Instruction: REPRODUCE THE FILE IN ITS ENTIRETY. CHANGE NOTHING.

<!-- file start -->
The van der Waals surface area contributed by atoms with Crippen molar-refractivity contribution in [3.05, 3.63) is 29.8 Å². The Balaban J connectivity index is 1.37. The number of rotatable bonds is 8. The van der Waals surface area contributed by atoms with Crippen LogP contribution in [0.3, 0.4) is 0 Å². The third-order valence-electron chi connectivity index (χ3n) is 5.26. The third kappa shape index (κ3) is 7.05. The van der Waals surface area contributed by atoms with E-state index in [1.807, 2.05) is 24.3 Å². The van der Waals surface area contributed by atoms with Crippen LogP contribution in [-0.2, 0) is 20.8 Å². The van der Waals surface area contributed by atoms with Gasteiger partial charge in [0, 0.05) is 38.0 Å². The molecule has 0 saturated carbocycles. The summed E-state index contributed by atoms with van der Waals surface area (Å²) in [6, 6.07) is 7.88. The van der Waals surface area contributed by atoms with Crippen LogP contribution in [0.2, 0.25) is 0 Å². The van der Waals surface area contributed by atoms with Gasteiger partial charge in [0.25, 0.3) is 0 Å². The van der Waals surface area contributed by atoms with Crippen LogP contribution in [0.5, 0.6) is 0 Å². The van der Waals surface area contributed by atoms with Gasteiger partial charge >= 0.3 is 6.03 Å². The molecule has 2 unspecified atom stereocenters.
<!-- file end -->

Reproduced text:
The van der Waals surface area contributed by atoms with Crippen molar-refractivity contribution in [3.05, 3.63) is 29.8 Å². The Balaban J connectivity index is 1.37. The number of rotatable bonds is 8. The van der Waals surface area contributed by atoms with Crippen LogP contribution in [0.3, 0.4) is 0 Å². The third-order valence-electron chi connectivity index (χ3n) is 5.26. The third kappa shape index (κ3) is 7.05. The van der Waals surface area contributed by atoms with E-state index in [1.807, 2.05) is 24.3 Å². The van der Waals surface area contributed by atoms with Crippen LogP contribution in [-0.2, 0) is 20.8 Å². The van der Waals surface area contributed by atoms with Gasteiger partial charge in [0, 0.05) is 38.0 Å². The molecule has 0 saturated carbocycles. The summed E-state index contributed by atoms with van der Waals surface area (Å²) in [6, 6.07) is 7.88. The van der Waals surface area contributed by atoms with Crippen LogP contribution in [0.2, 0.25) is 0 Å². The van der Waals surface area contributed by atoms with Gasteiger partial charge in [0.25, 0.3) is 0 Å². The van der Waals surface area contributed by atoms with Crippen LogP contribution in [0.5, 0.6) is 0 Å². The van der Waals surface area contributed by atoms with Gasteiger partial charge >= 0.3 is 6.03 Å². The molecule has 2 unspecified atom stereocenters.